Film Noir Classics: TOO LATE FOR TEARS

What would you do if you were driving along the highway and someone tossed a bag of cash–$60,000 to be exact—into your car? Would you throw it back out the window? Would you notify the police? Or would you keep the money and hope for the best?

Lizabeth Scott plays Jane Palmer, a woman with a dilemma: what to do with that bag of cash. It’s not that she doesn’t want to spend it. As she admits, she’s pathologically unhappy with her “paycheck to paycheck” life. It’s her hard working and well meaning husband Alan (Arthur Kennedy) that stands in the way of her dreams. “Nothing good can come of this, Jane” he warns. But, as is often the case in real life, many warnings go unheeded.


Danny Fuller (Dan Duryea) is the man to whom the money was intended. He’s a professional blackmailer and his monthly payoff was tossed into the wrong car. When Danny tracks down Jane, she bats her eyes and informs him that she doesn’t know what he’s talking about: “what bag of money?” But how does she explain all those new furs hidden under the kitchen sink?

There are others who have questions about Jane and her motives. Sister in law and next door neighbor Kathy (Kristine Miller) is wholesome, warm and forthright, but Kathy senses something “off” with Jane and won’t let it go. Neither will genial “old friend” private investigator Don Blake (Don DeFore). Don, with a smile and an omnipresent side-eye, maintains a steadfast interest in both Kathy (who he wants to date) and Jane (who he wants to jail).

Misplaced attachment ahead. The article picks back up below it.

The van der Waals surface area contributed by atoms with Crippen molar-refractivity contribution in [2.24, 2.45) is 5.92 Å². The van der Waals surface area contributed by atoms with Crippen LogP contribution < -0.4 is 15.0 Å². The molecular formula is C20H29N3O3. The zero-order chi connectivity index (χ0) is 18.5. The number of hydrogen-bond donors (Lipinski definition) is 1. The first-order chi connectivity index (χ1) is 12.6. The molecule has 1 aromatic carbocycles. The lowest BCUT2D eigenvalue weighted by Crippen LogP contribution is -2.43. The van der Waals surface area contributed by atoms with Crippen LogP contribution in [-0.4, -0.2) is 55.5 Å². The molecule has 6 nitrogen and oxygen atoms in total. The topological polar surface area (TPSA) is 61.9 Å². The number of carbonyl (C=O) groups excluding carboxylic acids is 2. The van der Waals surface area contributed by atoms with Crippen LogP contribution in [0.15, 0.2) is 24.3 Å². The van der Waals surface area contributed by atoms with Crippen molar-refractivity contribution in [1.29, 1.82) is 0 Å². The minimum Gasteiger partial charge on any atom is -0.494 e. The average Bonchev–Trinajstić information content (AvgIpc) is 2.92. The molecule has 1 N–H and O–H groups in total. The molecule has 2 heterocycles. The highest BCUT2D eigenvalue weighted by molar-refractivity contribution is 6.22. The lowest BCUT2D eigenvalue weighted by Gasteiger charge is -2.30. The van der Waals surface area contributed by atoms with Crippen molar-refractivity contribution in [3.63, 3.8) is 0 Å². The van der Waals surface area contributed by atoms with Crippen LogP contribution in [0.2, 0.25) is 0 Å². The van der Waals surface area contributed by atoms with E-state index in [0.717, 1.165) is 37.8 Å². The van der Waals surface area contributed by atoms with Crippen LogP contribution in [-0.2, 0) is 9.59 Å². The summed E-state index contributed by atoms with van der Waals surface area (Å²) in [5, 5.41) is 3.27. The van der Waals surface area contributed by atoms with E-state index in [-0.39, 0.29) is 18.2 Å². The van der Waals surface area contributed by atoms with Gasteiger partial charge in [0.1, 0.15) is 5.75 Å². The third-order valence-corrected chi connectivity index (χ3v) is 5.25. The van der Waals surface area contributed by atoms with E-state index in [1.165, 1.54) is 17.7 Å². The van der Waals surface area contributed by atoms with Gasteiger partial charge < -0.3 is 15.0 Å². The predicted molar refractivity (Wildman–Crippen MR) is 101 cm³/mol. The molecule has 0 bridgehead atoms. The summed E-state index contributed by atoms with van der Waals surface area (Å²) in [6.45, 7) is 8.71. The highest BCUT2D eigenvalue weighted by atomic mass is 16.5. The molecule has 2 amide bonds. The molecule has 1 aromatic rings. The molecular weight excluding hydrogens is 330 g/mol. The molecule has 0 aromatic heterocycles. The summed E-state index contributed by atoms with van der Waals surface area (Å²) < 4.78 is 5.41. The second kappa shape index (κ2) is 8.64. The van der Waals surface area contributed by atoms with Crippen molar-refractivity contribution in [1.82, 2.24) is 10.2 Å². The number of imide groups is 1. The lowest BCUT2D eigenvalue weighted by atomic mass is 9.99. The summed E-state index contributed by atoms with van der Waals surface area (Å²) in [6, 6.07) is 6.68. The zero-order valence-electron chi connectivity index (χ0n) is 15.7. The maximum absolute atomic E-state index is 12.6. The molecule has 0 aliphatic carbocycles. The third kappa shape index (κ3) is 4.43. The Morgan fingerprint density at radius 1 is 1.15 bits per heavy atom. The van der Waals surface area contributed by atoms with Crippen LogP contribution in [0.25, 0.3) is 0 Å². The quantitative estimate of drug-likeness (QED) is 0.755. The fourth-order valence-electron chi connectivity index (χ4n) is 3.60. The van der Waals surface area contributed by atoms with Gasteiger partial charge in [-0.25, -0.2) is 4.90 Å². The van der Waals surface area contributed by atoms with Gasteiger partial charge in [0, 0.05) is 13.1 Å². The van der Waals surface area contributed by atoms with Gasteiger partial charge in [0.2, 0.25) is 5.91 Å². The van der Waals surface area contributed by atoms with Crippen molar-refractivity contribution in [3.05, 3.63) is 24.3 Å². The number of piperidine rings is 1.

What sets Too Late For Tears apart from “fallen woman” Film Noir classics like Double Indemnity and The Postman Always Rings Twice, is the film’s irresistible challenge to the senses. There’s no planning a murder or waiting for the insurance papers to clear in this picture, instead the road to hell is up-front and center; a delirious temptation that can be held—and thrown into the air. And what about multifaceted Jane? As backstabbing, murderous and disloyal as she is, we sympathize with her desperate need for validation and marvel at her wicked determination. Danny, too: slimy, violent, patently misogynist, is also, in his way, intriguing; an unprepossessing drunken lost soul; a self-made charlatan with a soft spot for a gorgeous dame.

Stealth direction by Byron (War of the Worlds) Haskin and stunning cinematography by William (A Place in the Sun) Mellor bring to vivid life late 1940s Los Angeles and showcase a number of gleaming Art Deco fantasy sets. All this is buttressed by Roy Huggins’ captivating, twisting, turning, take-no-sides screenplay. A fly-on-the-wall look at how money—and consumerist dreams—can blacken the soul.


Josiah Howard

Josiah Howard is the author of four books including “Blaxploitation Cinema: The Essential Reference Guide” (now in a fourth printing). His writing credits include articles for the American Library of Congress, The New York Times and Readers Digest. A veteran of more than one hundred radio broadcasts, Howard also lectures on cinema and is a frequent guest on entertainment news television.

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